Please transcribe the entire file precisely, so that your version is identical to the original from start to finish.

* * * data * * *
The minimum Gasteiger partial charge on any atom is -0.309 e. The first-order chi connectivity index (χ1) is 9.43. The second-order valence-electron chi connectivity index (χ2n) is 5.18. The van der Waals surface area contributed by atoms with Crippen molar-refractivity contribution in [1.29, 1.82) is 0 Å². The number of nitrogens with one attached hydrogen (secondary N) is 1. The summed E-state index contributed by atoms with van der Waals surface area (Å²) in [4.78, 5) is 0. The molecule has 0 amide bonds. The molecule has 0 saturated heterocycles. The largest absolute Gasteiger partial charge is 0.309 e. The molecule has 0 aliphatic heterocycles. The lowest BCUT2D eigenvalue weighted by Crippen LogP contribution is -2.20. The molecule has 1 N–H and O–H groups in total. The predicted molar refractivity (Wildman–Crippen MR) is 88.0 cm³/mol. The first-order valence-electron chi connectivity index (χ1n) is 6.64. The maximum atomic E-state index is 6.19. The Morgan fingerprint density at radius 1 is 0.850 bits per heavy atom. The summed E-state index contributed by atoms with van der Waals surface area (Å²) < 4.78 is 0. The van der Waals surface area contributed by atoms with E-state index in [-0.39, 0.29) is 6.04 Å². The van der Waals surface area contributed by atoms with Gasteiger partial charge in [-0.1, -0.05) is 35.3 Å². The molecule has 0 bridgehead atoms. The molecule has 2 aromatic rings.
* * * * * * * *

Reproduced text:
The minimum Gasteiger partial charge on any atom is -0.309 e. The first-order chi connectivity index (χ1) is 9.43. The second-order valence-electron chi connectivity index (χ2n) is 5.18. The van der Waals surface area contributed by atoms with Crippen molar-refractivity contribution in [1.29, 1.82) is 0 Å². The number of nitrogens with one attached hydrogen (secondary N) is 1. The summed E-state index contributed by atoms with van der Waals surface area (Å²) in [4.78, 5) is 0. The molecule has 0 amide bonds. The molecule has 0 saturated heterocycles. The largest absolute Gasteiger partial charge is 0.309 e. The molecule has 0 aliphatic heterocycles. The lowest BCUT2D eigenvalue weighted by Crippen LogP contribution is -2.20. The molecule has 1 N–H and O–H groups in total. The predicted molar refractivity (Wildman–Crippen MR) is 88.0 cm³/mol. The first-order valence-electron chi connectivity index (χ1n) is 6.64. The maximum atomic E-state index is 6.19. The Morgan fingerprint density at radius 1 is 0.850 bits per heavy atom. The summed E-state index contributed by atoms with van der Waals surface area (Å²) < 4.78 is 0. The van der Waals surface area contributed by atoms with E-state index in [-0.39, 0.29) is 6.04 Å². The van der Waals surface area contributed by atoms with Gasteiger partial charge in [-0.1, -0.05) is 35.3 Å². The molecule has 0 bridgehead atoms. The molecule has 2 aromatic rings.